Apple has been arguing for years both in the courts and in the court of public opinion that Samsung copied the iPhone to get a leg up in the smartphone market. That may be true for some functions, but Steve Jobs admitted in 2010 that there were areas where his company needed to catch up to Android. Fast-forward four years, and Samsung (the king of Android) has become the most innovative player when it comes to features.
Granted, the Galaxy S5's built-in fingerprint reader is almost certainly inspired by the iPhone 5s' Touch ID sensor. And I'm not suggesting Apple add a heart-rate monitor, either. But there are other features Samsung's flagship phone possesses that I wish the iPhone had. For me, adding a bigger screen on the iPhone 6 won't be enough. Apple should borrow or improve upon these Galaxy goodies.
Steal Best Parts of Quick Settings
Swipe up from the bottom of the iPhone, and you'll be greeted by iOS 7's handy Control Center, which lets you toggle multiple settings (Airplane Mode, Wi-Fi), adjust the brightness and more. However, in Samsung's Quick Settings menu, you can long-press a button to dive right into related options, such as a view of the available Wi-Fi networks. On the iPhone, you'll need to back out of Control Center, hit Settings and then tap Wi-Fi. Why?
Adding a Settings button to the Control Center -- something the Galaxy has in its Quick Settings menu -- wouldn't be a bad idea, either.
Wouldn't it be nice if your iPhone could easily slug off a splash by the pool or even survive a dunk? The Galaxy S5 can. It's rated to withstand 3 feet of water for 30 minutes. During our review, we placed the phone in a shallow vase for a few minutes, and it worked perfectly once we dried it off. With the iPhone 5s, you need a case to get this sort of protection.
To be clear, the S5 requires an annoying trade-off for its submersibility. There's a cover for the microUSB port, which must be removed every time you charge the device. Perhaps Apple can figure out a way to make the iPhone 6 water-resistant while still keeping the Lightning port exposed.
Keyboard with Number Row, Better Prediction
Having a dedicated number row on the Galaxy S5's keyboard is one heck of a time-saver. It makes entering passwords and phone numbers so much easier and faster. I can see why Apple hasn't yet embraced this perk, though; the iPhone's display is too small. But if the iPhone 6 is 4.7 inches or bigger, as it's expected to be, there's no reason not to let folks access those digits without having to press a separate 123 button.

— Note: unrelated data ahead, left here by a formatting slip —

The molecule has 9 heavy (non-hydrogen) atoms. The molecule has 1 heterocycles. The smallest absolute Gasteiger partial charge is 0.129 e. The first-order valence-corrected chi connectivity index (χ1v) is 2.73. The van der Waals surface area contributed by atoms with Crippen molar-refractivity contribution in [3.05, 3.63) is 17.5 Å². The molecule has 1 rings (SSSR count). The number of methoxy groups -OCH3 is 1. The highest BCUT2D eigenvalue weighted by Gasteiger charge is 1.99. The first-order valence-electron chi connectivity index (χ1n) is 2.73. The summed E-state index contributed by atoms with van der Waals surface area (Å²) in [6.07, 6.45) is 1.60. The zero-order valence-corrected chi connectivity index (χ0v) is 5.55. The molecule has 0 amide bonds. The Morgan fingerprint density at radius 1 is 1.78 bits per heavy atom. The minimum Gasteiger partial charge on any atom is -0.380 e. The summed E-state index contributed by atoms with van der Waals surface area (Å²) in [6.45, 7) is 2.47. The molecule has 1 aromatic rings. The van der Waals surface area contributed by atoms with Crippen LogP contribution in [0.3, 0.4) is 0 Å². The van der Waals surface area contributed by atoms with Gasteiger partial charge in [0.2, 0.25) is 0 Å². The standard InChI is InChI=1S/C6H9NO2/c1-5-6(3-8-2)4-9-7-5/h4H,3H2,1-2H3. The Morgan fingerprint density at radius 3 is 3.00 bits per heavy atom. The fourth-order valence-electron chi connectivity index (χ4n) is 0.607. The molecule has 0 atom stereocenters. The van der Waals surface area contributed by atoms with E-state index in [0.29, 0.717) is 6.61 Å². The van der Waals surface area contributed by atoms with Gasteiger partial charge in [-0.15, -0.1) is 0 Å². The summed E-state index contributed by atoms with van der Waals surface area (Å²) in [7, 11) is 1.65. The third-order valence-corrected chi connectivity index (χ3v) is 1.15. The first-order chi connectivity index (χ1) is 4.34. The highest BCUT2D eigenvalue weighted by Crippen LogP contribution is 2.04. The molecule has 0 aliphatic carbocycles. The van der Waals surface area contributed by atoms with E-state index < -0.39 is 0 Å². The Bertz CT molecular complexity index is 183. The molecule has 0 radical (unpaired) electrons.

Another handy feature on the S5 is next-word prediction. As you type, the keyboard tries to guess what you're going to type next. Samsung worked with SwiftKey to offer this feature, which gets smarter the more you use it.
Ultra Power Savings Mode, Longer Battery Life
One of the big reasons the Galaxy S5 edged out the iPhone 5s in our face-off is that its bigger battery lasts more than 2 hours longer on a charge. But Samsung didn't stop there. A new Ultra Power Savings Mode turns the screen to black and white, and tightly restricts app usage. The S5 is rated to last a whopping 24 hours in standby mode with only 10 percent juice left. That's impressive, but perhaps Apple could figure out a way to make the iPhone 6 last longer without radically changing the user experience.
Finger Scanner That Does More Stuff
Apple's Touch ID on the iPhone 5s works more consistently than Samsung's finger scanner, partly because you don't need to swipe your digit on the iPhone's sensor; you just press and hold. But the Galaxy S5 does more with its fingerprint reader, letting you pay for stuff with PayPal. You can also use Samsung's scanner with the LastPass Android app, enabling you to access all of your passwords with a single swipe.
Here's hoping that Apple opens up Touch ID to developers with iOS 8.
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